Thursday, July 31, 2008
Sunday, July 27, 2008
Saturday, July 26, 2008
Spencer is a rescue so he'll be a permanent resident.
This is going to be our biggest challenge so far.
Wednesday, July 23, 2008
Saturday, July 12, 2008
It will look like this when it ruptures.
And eventually looks like this.
Danny's abscess ruptured at the front of his hoof and in the back. The entire process, obvious limp, can take days, weeks (and sometimes months) to get through and is so often misdiagnosed for other ailments that can force the horse into some nightmare (shoeing) situations.
Initially I noticed a very slight limp as Danny trotted across the pasture. Hours later, he couldn't put weight on one front leg. That evening he was down and for the better part of the next 3 or 4 days. His preference was to lay in the grass. I kept him separated from the other horses so he spent his time near the fence. Sometimes he'd roll up on his chest and eat. He was in the stall only at night.
How did I know it was an abscess? The lameness was initially slight, then it became severe in a short period of time. He never lost his appetite. His temperature didn't change. There was edema up the leg with no obvious sign of trauma. When pressure was applied, there seemed to be no pain in his leg, only in his hoof.
After the rupture, Danny gradually became more comfortable. He started walking without lameness, but it would appear at the trot. Now, a couple weeks later, he can canter but still favors that leg.
However, it will take time for the abscessed material in his hoof to become exposed in the sole area, and for the rupture sight on his wall to grow down to the ground. Below the rupture, there is no longer wall/sole attachment. As the new wall grows down above the rupture, the wall below it may break off.
What can you do while this process is taking place? Wait. I administered some pain meds for Danny while he was going through the worst of it. That gave him some relief.
For more information on this disturbing, yet ever so common condition, there is an article on my website about abscesses. heelfirstlandings.com
They kept their cool and their sense of humor as they labored over the many different hooves here at the center and in temps that reached into the 90s. Wow!
Sue Ann was here to learn to trim her minis. So she became well acquainted with the smaller hooves on the place, Harley provided the smallest hooves and we trimmed both donkey's Annie and Boomer.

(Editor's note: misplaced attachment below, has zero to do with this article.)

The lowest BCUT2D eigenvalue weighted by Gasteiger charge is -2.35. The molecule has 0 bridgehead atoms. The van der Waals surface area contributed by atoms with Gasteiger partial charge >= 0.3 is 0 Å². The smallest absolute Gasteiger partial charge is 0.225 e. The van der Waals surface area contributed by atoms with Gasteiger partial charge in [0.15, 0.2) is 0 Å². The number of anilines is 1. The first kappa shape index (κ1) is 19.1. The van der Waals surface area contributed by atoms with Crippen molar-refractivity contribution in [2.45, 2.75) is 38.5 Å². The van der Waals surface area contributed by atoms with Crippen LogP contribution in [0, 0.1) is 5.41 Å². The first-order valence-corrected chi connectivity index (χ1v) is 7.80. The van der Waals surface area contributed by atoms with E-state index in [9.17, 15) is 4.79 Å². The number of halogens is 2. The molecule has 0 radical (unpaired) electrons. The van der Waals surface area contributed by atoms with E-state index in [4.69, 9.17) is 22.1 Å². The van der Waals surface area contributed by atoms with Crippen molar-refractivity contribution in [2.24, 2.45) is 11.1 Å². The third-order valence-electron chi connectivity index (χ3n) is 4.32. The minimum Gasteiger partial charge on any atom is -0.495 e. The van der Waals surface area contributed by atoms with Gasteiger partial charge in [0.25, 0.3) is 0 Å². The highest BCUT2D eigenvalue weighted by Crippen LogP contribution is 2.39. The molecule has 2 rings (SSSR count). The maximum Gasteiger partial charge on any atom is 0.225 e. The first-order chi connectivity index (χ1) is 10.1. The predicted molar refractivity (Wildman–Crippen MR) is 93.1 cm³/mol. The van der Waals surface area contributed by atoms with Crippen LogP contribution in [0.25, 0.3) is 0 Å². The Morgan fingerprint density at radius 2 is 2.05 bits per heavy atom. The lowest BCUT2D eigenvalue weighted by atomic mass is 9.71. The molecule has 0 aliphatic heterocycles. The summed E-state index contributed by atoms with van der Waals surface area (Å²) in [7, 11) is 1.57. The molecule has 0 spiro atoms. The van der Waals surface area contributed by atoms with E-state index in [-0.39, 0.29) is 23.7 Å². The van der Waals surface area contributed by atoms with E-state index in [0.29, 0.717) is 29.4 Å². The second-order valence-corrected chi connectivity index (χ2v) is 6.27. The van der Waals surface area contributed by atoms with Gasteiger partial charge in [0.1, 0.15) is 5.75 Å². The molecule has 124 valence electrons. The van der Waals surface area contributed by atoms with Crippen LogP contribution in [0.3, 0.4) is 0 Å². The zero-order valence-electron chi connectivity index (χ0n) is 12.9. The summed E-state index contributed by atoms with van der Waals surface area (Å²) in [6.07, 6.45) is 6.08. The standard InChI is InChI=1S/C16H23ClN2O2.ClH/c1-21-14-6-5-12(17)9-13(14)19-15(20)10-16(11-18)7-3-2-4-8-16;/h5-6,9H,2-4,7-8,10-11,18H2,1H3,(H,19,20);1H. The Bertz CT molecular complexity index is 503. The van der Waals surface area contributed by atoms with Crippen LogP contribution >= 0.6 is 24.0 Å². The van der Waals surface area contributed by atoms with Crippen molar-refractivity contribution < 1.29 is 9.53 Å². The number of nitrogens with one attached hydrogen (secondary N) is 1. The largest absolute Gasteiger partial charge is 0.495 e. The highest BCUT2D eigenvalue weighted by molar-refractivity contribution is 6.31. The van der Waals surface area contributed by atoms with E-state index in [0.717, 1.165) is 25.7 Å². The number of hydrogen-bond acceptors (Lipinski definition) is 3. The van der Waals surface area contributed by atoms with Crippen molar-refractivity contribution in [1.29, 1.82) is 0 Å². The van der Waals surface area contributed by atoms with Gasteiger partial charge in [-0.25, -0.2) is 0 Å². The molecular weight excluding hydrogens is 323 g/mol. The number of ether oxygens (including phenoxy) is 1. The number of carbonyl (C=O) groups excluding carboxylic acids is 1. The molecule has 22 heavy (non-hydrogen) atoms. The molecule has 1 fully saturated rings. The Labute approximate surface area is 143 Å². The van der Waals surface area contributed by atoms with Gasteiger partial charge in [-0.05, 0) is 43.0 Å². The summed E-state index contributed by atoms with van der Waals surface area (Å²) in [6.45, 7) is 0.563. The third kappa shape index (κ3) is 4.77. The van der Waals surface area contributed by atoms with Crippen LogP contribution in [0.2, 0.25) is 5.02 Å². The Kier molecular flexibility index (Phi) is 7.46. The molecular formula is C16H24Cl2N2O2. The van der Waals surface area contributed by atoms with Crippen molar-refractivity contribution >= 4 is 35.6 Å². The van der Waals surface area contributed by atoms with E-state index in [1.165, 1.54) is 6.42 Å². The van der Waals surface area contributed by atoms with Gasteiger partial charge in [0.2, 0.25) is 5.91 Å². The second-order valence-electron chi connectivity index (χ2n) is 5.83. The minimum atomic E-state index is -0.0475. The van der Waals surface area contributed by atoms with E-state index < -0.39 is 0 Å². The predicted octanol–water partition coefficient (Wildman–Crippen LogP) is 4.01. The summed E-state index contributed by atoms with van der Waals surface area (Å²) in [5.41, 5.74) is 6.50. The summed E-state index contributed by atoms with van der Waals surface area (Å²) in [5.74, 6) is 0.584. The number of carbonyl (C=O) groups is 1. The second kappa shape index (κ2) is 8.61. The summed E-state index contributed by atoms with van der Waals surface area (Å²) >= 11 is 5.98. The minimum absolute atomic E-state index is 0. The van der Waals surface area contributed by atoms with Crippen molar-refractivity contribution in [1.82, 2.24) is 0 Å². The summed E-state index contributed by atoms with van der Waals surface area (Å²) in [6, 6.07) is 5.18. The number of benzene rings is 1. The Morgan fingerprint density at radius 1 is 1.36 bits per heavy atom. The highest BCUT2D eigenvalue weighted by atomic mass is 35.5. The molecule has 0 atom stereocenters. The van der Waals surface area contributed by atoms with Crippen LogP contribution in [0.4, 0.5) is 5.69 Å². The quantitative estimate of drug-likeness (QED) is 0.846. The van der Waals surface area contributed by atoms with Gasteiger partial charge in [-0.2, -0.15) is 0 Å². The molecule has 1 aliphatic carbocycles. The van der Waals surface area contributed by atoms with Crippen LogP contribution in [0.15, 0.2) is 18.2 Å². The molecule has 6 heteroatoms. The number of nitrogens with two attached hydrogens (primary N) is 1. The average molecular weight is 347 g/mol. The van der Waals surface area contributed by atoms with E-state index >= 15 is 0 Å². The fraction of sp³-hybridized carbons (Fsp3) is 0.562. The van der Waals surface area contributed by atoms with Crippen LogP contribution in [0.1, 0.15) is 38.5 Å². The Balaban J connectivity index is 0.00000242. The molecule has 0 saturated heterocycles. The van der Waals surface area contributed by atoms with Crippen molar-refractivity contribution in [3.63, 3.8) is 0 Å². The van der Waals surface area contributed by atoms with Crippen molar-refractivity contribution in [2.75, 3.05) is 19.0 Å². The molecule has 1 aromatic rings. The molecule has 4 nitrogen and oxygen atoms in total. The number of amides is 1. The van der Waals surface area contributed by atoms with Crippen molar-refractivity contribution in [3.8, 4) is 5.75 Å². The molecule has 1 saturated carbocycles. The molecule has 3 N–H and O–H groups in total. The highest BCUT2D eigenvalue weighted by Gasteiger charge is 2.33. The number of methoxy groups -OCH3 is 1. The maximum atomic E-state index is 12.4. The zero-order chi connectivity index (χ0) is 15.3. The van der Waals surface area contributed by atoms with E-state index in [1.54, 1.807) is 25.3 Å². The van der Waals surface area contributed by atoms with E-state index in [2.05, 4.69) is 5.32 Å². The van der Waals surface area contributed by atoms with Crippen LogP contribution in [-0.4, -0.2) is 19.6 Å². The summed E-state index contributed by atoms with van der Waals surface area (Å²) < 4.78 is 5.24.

Both Dan and Sue Ann worked themselves into a drenching sweat while trimming Big Forrest, the Clydesdale Cross. Forrest is NEVER easy on the students. His job is to make sure they are serious about learning to trim and he knows his job. He is aware that if you can get his hooves trimmed, you can trim any horse! Well, just about any horse!
Dan and Sue Ann got him done and his big ol' hooves looked just awesome. Way to go guys!!
I can't believe they were both still smiling after that job!
Dan with Cricket. One of our founder rehab cases he trimmed. Then we put equicasts on her front feet. She trotted off felling pretty spiffy!
Dan has been one of my favorite customers, but because he lives in Ravensdale, he's been hauling both his horses to me for their trims for over a year now! That's a trek every 5 weeks. Now he'll be able to trim his own horses and he won't have to haul them for an hour to get the job done. That's a very liberating feeling for horseowners. I know!
I'm proud to say that by the end of our third day, after trimming Dan's horses, I was impressed with their tool handling and trimming skills. All of us were hot and tired so we ventured off on a field trip to go see two mini-horses which had just received their pasture trims by a farrier. Seeing their hooves up close really brought home the difference in trimming methods, and we later discussed why natural trims just work better for horses.
We topped off our last day with the traditional "dinner-on-me, at the students choice of any restaurant in Yelm. Yeah, their choices are limited, but ALL GOOD! We had a great time eating at Peurto Vallarta.
All my students are welcome to contact me anytime they have questions, or concerns about how their horses' hooves are doing!
Thanks guys! And have a great summer! You two have earned it!
(I love that new title!:0)